any anesthesia. Your pet simply gets an injection just under the loose
skin between the shoulder blades; it's a lot like getting vaccinated.
Most animals don't react at all.
They couldn't possibly give every pet with a microchip a unique number.
My pet's number will be duplicated.
The way technology works today, these tiny microchips can hold huge
amounts of information. In fact, the microchips are designed to produce
275 billion different identification numbers. On top of that,
manufacturers add unique product codes and manufacturer's codes to
identify their chips. With all the possible combinations of product codes
and ID numbers, there are more than enough numbers to make sure every pet
has a completely unique number.
Most shelters and veterinarians don't have microchip readers, so they
won't be able to identify my pet.
It's true that a microchip won't work to identify your pet unless your
pet comes in contact with a microchip reader, and there are some shelters
and veterinarians in the US that don't have readers yet. (In Canada,
almost all the animal control services and veterinarians have readers.)
But the three main microchip manufacturers offer microchip readers to
humane societies, shelters, and veterinarians for free or for a small
fee. Until recently, each brand of microchip could only be read by its
own brand of microchip reader. Recently, though, universal readers that
will read several brands of microchips have been made available to the
shelter community. Ask your veterinarian, your nearby humane society or
shelter, or the animal control department in your area whether they have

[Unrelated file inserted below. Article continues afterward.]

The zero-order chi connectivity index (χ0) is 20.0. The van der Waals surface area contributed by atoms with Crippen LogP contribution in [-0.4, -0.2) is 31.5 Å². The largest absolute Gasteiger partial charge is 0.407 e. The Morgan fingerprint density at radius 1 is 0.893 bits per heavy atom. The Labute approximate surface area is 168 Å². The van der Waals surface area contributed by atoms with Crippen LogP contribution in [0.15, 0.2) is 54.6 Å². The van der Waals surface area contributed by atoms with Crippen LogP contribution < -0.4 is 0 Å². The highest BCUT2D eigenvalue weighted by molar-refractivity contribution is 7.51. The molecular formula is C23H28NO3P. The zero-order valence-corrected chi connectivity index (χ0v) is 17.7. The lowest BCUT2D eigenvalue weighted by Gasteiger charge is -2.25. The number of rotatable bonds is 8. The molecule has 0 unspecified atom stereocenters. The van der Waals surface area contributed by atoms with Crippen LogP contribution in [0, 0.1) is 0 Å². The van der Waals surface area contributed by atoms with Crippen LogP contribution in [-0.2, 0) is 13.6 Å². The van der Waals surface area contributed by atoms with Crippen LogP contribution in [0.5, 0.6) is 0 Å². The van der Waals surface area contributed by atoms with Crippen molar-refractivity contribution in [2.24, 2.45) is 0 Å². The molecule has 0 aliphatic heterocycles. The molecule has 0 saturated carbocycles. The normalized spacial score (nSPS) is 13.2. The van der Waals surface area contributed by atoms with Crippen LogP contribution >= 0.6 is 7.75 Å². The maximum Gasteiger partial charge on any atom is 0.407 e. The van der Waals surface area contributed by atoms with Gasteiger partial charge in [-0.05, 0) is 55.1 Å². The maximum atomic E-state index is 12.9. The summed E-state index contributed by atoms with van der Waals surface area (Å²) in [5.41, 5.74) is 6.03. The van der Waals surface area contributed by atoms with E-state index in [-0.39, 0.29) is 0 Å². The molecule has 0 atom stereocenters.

microchip readers readily available. If not, encourage them to get the
readers. Of course, to be sure your pets will be returned to you, you
should identify them as many ways as you can, with a tag, a microchip,
and even a tattoo.
Eventually, the microchip will wear out and I'll have to have it
The chip doesn't have an internal battery or power source. Most of the
time it is inactive. When the microchip reader is passed over it, it gets
enough power from the reader to transmit the pet's ID number. Since
there's no battery and no moving parts, there's nothing to wear out or
replace. The microchip will last throughout your pet's lifetime.
My cat never goes outside. She doesn't need to have a microchip ID.
It's wonderful that you're keeping your pet safe inside, but a guest or a
repair person could easily leave the door hanging open, or a screen could
come loose from an open window. Unaltered pets in particular will take
any chance to roam. There's a possibility that your house could be
damaged in heavy storm, flood, or other natural disaster, causing your
cat to run away in fear. Pets can even be stolen-particularly birds and
exotic or purebred animals. No matter how closely you watch your favorite
animal friend, there's always a chance she could get out, and if she
doesn't have any ID, it will be extremely hard to find her.
If someone else ever tries to claim my pet, the microchip ID number won't